Ready to meet seven strong females in the outdoor industry? Of course, you are. These women are all badasses who focus on the sport, rather than themselves. Check them out below, and be sure to follow them on Instagram and elsewhere.

Ashley Nicole Lewis
Being a fishing guide in the Pacific Northwest is highly competitive, and the industry challenges younger talent to make a name for themselves and earn the respect of their peers. However, Lewis has already exceeded the expectations of her counterparts, earning that respect both personally and professionally. As a member of the Quinalt Indian Nation, she’s passionate about guiding on the Olympic Peninsula, fishing tribal waters that are closed with the exception of tribal members and their guests. Whether using spinning, spey, or centerpin, she can ease beginners into more advanced techniques, and introduce anglers to a whole new world of fishing with the finest gear on the market.

Ashley’s close connection to these world-class fisheries, in combination with her charming personality, has snowballed into a large following with features in print publications and websites, as well as her own live feeds and trade show seminars. She’s also extended her passion into a collection of her own experiences put into words on her blog at badashfishing.com/baf-news. While she might lack the same star power of some of the other names on this list, the spotlight is sure to shine upon her.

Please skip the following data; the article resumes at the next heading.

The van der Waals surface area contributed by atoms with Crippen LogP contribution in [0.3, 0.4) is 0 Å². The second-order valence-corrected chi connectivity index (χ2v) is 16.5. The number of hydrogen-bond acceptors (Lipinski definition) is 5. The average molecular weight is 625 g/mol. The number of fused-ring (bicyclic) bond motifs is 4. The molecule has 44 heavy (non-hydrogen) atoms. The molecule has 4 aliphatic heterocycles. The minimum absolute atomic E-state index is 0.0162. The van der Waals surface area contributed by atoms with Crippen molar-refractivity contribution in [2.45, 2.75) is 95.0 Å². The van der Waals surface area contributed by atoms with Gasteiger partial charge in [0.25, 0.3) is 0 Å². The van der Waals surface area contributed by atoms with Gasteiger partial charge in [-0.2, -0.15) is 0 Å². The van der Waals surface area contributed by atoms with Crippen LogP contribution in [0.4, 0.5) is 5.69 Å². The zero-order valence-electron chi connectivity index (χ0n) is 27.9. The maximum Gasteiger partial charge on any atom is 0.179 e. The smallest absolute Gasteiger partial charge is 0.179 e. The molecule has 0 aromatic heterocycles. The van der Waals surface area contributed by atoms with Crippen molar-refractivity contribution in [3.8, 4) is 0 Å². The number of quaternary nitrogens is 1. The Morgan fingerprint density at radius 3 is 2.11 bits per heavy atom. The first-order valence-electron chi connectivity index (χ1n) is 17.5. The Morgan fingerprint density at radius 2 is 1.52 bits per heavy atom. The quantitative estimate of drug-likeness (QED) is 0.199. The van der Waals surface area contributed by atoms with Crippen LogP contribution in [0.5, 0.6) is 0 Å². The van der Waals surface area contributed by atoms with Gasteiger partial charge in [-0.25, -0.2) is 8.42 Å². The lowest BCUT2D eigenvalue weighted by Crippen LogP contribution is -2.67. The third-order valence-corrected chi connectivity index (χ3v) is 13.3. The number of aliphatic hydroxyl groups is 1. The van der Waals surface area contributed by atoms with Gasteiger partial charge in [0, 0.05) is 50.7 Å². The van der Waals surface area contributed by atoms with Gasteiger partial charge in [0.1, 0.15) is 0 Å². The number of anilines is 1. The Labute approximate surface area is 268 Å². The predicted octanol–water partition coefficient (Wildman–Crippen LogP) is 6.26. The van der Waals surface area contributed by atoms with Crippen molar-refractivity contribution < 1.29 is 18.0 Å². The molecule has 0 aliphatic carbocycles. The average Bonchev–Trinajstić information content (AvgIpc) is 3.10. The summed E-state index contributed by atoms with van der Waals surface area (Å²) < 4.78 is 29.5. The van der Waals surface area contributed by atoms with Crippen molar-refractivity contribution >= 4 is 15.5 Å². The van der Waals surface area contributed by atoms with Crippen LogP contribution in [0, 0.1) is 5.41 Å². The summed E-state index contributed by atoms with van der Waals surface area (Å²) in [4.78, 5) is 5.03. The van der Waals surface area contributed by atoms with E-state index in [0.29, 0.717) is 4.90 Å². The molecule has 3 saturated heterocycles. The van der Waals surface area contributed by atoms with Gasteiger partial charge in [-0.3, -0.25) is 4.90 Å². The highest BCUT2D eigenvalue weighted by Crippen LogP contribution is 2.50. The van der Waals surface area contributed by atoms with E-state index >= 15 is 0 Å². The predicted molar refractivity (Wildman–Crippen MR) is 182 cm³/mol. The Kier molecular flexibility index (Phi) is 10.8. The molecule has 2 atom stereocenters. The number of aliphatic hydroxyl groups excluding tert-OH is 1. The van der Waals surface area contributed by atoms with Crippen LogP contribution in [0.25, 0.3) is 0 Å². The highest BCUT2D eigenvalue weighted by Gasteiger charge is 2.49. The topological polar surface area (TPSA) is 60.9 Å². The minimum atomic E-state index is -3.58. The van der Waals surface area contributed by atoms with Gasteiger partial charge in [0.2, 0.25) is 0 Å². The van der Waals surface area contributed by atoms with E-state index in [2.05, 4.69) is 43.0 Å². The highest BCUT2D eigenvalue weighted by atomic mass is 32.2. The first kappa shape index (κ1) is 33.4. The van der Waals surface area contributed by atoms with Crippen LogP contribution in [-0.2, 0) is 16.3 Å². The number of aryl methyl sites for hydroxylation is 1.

Jess McGlothlin
It’s about the journey, not the destination. Jess McGlothlin captures the essence of this philosophy through her travel photography. She stays so focused on capturing these images that you’ll rarely see her step out from behind the lens. Many popular outdoor figures tend to focus on that glory shot, holding the trophy fish above the water’s surface, or basking in the full realm of emotions after a successful hunt. However, very few of them capture the little moments that build up to that pinnacle of the outing —a YETI cooler and a case of rods on their way to checked baggage; the rainbow of colored thread carefully displayed at the local fly shop; a pelican perched on a pylon; and the moment of anticipation when a hook is being baited, or a fly is being tied to the line.

Jess has taken text and photography both to task, with a large collection of contributions for print publications, calendars, websites, advertisements and travel guides. McGlothlin is as much a journalist as an angler, creating a visual with words and images like a modern-day lady Hemmingway. Her website www.jessmcglothlinmedia.com serves as a platform for her writing, imagery and media contributions. Check it out!

Becca Skinner

Skinner’s photography captures more than just wildlife and nature, but the simplicity of outdoor life. Her imagery appears alive with sounds and smells, from elk bugling, to steam rising from coffee cooked over a campfire, and the warmth of the sun coming through the windows of a cabin. Rocky Mountain life in Colorado, Wyoming and Montana are painted through her lens while riding horseback, kayaking, backpacking, camping, and road trips in a Volkswagen bus.